When the vast majority of America's youth graduate from high school and head off to college, they have little idea what it is they are truly interested in doing "when they grow up." Selecting a degree program at a tradition four-year institution can be difficult. For others however, a specific career might attract their attention while still in high school.
Vocational degrees offer students and those currently employed in the workforce a great opportunity to pursue a specific career path, and quickly. Vocational degrees are highly specialized degrees that offer education and training for a focused career path. What are some of the most popular vocational degrees? And more importantly, how do they differ from other degree programs?
Traditional Vocational Degree Programs
Historically speaking, the most common vocational degree programs have been those related to the automotive industry and electrical services. Mechanics, auto-body repair workers, electricians, and those employed by power companies often opt for vocational degrees because they provide specific training for these career fields and get students through school and into the workforce quickly.
Over time, a perception has developed that all vocational degrees involve physical labor. Increasingly however, there are highly advanced degree programs offered at vocational institutions that land students in a very different setting.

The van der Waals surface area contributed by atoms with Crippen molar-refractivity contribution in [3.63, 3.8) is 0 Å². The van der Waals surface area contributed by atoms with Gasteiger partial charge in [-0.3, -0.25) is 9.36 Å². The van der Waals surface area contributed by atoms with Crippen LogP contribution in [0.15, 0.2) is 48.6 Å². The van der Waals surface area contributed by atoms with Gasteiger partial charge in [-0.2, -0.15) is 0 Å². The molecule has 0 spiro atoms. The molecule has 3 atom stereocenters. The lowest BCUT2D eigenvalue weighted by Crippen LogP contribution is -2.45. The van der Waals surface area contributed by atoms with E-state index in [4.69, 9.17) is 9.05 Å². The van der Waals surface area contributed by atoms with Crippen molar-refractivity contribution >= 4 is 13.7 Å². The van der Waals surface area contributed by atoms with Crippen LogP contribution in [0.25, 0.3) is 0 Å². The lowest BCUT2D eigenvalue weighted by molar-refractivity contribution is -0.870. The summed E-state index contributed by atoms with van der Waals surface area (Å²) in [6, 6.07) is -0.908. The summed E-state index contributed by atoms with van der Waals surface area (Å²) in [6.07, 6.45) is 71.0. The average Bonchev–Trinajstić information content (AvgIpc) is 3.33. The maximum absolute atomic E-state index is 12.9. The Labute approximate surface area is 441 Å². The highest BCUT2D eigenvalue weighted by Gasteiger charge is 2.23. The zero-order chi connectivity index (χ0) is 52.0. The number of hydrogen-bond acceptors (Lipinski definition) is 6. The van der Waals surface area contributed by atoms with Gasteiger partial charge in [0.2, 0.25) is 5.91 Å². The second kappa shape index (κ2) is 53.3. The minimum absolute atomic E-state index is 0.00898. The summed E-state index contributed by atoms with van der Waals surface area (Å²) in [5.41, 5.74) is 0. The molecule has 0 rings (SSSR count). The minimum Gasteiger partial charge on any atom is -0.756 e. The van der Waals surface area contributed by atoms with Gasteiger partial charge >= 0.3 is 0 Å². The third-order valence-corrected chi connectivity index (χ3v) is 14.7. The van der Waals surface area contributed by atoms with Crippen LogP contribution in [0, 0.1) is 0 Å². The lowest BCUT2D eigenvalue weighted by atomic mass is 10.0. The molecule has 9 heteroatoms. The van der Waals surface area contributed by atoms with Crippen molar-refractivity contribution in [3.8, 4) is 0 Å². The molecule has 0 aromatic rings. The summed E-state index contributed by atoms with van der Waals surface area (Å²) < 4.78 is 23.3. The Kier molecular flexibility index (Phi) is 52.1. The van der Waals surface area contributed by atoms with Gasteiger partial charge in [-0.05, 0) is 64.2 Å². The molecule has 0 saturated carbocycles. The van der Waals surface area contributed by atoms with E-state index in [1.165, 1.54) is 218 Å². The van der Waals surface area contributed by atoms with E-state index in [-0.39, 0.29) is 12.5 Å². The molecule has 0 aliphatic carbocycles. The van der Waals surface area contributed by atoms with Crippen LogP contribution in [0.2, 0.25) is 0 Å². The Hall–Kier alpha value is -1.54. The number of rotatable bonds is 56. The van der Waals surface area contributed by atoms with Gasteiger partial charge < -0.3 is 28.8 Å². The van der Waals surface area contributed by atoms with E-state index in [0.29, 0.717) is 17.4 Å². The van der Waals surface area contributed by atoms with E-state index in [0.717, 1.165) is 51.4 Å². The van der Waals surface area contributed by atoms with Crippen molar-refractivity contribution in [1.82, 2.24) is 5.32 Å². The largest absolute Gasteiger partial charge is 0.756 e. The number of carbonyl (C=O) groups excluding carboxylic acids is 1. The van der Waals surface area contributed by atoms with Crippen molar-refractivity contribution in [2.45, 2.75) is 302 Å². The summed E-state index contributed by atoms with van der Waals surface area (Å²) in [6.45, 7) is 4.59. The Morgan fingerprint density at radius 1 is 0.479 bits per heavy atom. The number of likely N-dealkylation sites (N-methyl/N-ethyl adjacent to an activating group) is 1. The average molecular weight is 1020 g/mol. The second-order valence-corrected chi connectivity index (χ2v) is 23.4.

Emerging Vocational Programs
With the rapid adoption of computer technology, a vast array of computer systems, IT, and network repair/maintenance vocational programs have popped up. As the demand for individuals to work with IT infrastructure increases, the need for vocational programs to match is on the rise.
The fields of nursing and business are also emerging as popular vocational programs. Nursing schools and specialized business schools offer students the opportunity to study in specific areas of medicine and business to prepare for a new career in these respective fields. As it regards business, many of the programs are designed as certificate programs that employees use in a continuing education role to bolster their credentials when seeking a promotion or career change.
Vocational vs. Other Degree Programs
The biggest difference between a vocational degree and other degree programs is the focus of the coursework. Vocational programs are often housed in stand-alone vocational schools dedicated to preparing students for very specific career paths in the future. A four-year university, by contrast, offers students a varied education with the promise of multiple job opportunities in the future.
Vocational degree programs, in most cases, are often cheaper and faster than a traditional Associate's or Bachelor's degree program. While the average Associate's degree takes two years to complete and the average Bachelor's degree four years, many vocational degree programs can be completed in one year.
For the individual that feels a strong calling to a particular career field, a vocational degree might be the better choice to get started in a rewarding career. Once established, it is always possible to seek further education down the road. In the short term, it is hard to beat the training provided and earning power of a vocational degree.
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